The aim of this project is to allow initiators (citizens, companies) to make optimal use of available public data, including those that will be provided by the DSO (digitaal stelsel omgevingswet). The DSO will provide information about which rules apply at a specific location and ultimately also about the quality of the physical living environment itself. Ideally, the ‘smart initiatives test’ will collect and optimize all data needed for a plan. The project group is currently investigating which types of (geo) data users need most ('usercases').

4. Sensor data and privacy
The aim of the project is to develop a tool that allows a municipality to tender for the installation of sensors that exactly match the type of data that will be collected and that consider ethical questions and GDPR rules.

5. Design of the new city
The growing availability of various types of (real-time) data, for example about air quality and noise pollution) has implications for the way in which cities and neighborhoods are developed. The working group is developing a canvas that functions as a ‘translator' of available data. The starting point for its development was a matrix with as inputs the phases of the design process (initiative, design and realization phase) and the area type (urban, Randstad and suburban area). This matrix must indicate which data is needed at what time. The usability will be tested through pilots.

6. Everyone (and everything) a sensor
Citizen measurement initiatives (via telephones and with sensors attached to bicycles, cars, and homes) have a double goal: to increase citizen’s involvement and to improve the insight into living environment of those who execute the measurement. It can also contribute to behavioral change, especially if the measurements match the needs of residents and they are also involved in the interpretation of the results. The working group is striving for a roadmap based on several user cases.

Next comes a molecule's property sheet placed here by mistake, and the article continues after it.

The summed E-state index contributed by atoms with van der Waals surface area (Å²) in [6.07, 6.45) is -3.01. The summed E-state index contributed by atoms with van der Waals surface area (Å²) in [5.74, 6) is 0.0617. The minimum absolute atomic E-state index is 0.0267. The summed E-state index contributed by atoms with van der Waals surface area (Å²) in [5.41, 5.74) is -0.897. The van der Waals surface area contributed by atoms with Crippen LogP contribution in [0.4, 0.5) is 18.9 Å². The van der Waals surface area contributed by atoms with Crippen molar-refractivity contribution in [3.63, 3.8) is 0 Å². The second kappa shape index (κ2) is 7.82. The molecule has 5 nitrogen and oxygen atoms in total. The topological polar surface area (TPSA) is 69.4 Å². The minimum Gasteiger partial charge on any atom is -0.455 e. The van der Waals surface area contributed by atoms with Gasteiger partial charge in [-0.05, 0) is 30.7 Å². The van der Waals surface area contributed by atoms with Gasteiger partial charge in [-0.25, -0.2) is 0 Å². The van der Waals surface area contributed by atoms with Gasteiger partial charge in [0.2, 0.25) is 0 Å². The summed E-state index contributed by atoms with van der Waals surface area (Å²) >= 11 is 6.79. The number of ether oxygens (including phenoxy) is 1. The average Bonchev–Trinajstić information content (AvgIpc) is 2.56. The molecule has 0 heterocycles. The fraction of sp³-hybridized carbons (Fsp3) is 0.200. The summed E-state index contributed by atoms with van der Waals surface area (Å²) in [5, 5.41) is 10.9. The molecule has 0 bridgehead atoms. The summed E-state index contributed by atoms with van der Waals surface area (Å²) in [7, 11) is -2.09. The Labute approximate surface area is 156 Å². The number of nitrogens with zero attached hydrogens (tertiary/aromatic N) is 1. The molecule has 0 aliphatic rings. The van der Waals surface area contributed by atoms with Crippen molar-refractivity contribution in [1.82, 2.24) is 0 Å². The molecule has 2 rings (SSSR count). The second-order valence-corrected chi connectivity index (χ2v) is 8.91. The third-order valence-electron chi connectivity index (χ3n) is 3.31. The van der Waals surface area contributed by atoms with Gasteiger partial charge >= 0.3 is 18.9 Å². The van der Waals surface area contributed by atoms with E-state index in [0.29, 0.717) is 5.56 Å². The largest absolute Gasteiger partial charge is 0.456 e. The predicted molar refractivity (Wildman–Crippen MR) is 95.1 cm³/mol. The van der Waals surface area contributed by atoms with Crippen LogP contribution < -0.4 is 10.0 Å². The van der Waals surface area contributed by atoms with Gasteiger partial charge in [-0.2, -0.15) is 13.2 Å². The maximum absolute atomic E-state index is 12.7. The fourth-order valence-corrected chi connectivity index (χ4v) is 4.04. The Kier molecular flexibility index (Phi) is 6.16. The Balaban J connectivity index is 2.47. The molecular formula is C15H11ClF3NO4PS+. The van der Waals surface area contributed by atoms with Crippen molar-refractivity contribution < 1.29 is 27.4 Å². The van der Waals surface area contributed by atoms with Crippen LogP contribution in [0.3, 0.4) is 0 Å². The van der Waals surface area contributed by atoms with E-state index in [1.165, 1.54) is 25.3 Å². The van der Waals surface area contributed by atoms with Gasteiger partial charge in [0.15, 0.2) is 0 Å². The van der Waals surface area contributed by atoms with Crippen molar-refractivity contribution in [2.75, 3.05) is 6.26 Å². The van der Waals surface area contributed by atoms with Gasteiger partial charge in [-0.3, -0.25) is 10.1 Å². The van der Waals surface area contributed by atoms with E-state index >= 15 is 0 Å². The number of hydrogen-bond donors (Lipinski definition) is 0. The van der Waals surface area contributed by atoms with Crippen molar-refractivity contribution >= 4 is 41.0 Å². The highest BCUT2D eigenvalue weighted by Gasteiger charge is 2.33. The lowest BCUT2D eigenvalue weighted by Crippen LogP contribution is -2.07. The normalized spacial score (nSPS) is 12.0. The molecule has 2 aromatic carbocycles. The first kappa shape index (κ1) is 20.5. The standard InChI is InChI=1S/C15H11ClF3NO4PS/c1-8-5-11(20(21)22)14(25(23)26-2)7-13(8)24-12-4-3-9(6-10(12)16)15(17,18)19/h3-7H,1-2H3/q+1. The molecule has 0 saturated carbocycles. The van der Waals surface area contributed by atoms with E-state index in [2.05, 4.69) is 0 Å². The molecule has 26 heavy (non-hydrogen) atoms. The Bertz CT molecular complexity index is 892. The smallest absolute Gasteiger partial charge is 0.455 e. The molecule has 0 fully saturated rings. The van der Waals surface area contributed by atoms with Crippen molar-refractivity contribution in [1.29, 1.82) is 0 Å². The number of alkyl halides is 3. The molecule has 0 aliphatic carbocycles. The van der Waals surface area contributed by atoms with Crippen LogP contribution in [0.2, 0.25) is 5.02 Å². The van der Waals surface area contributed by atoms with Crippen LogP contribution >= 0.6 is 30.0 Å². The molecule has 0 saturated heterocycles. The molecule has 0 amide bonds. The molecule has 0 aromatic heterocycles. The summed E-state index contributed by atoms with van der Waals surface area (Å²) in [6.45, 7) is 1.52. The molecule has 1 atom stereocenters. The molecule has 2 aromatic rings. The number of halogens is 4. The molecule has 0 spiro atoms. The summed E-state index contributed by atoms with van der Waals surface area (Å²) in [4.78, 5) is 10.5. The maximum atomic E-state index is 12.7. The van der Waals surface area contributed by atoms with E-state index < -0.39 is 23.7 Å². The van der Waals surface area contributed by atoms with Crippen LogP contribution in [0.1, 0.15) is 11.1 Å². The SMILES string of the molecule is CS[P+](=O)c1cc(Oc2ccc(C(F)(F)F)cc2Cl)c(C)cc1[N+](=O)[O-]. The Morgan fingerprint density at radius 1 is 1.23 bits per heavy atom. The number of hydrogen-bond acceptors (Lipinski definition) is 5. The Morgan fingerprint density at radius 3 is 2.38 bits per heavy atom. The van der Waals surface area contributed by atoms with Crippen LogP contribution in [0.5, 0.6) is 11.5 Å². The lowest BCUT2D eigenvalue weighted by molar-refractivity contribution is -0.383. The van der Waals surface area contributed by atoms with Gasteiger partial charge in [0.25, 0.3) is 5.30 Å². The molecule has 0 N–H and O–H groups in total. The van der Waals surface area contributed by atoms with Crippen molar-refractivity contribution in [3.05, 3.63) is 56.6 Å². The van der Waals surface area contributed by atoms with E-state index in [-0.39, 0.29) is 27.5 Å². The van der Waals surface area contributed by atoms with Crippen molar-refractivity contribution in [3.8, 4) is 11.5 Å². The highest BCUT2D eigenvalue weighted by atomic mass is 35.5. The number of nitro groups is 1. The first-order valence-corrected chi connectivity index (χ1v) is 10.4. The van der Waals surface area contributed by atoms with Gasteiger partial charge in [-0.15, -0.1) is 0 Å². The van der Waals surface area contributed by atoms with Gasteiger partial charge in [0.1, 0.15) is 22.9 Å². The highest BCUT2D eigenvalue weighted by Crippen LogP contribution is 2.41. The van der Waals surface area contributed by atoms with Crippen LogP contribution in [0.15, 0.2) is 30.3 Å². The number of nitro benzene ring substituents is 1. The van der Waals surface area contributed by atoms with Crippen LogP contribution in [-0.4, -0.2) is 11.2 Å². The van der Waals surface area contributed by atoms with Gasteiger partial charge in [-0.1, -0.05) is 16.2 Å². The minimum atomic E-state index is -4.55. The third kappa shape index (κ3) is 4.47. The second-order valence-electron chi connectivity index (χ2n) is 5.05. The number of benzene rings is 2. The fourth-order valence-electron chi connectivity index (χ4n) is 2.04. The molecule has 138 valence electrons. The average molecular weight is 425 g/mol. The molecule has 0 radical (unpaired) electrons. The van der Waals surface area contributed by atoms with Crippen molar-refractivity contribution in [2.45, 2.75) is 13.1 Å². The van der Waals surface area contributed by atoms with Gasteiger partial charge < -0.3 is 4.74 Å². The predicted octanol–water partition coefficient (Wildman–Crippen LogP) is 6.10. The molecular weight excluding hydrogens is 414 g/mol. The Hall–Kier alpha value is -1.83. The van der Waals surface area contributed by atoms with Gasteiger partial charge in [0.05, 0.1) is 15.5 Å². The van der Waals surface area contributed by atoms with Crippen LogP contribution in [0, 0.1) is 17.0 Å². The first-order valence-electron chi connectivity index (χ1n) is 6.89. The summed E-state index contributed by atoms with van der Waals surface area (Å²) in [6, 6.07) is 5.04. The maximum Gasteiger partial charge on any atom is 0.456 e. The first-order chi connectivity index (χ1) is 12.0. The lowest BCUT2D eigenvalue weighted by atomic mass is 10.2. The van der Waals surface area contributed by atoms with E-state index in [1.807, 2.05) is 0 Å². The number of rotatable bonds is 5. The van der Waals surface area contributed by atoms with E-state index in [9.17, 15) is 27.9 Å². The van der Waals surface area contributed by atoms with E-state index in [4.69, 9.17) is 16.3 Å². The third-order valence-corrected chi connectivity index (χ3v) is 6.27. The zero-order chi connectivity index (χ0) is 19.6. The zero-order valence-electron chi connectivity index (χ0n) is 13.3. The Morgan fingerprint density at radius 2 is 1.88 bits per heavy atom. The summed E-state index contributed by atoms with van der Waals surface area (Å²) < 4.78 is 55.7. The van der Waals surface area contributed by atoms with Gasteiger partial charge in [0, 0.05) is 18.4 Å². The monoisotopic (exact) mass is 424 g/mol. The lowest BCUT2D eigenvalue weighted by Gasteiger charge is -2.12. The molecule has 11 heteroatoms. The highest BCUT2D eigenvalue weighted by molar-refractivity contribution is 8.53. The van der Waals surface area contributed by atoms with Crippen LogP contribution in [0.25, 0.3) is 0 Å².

7. Local measurement: comparing projects
Measuring data locally – as was done in the previous project – may be redundant if data from elsewhere is available. In that case, comparability is required with data being searched for and standardization is needed to enable such a comparison. However, standardization can lead to mistrust and remove the incentive for resident groups to get started themselves. Ultimately, the working group opts for the development of a self-service portal, which will be developed together with the Healthy Urban Living Data and Knowledge Hub. Resident groups can then choose for themselves to participate in a standardized project that reads their measurement results directly or for a 'do-it-yourself' solution. A manual will be written for this last option.

Both projects are being further developed in collaboration with Eurocities, a network of 190 cities in 38 countries, under the name CitiMeasure - using citizen measurement to create smart, sustainable and inclusive cities.

8. Smart mobility: Towards a safe and sustainable city
Digitization in traffic has already taken off, for example by intelligent traffic systems (IVRIs), but usually the existing situation, for example private use of cars, is the starting point. The question is how to connect to the pursuit of a better quality of life. To this end, the working group has chosen three themes: better accessibility for emergency services, shared mobility, and city logistics.
A step-by-step plan is being developed for emergency services, with which municipalities can realize the necessary facilities to always priorize emergency vehicles – and possibly other target groups as well.
If everyone were to travel with the most suitable means of transport at that time (varying from walking, (shared) bicycle or scooter, public transport to (shared) car, private car use would decrease considerably and thus improve the quality of city live. Additionally, the working group is developing a 'map' to encourage shared mobility, which provides answers to all related questions.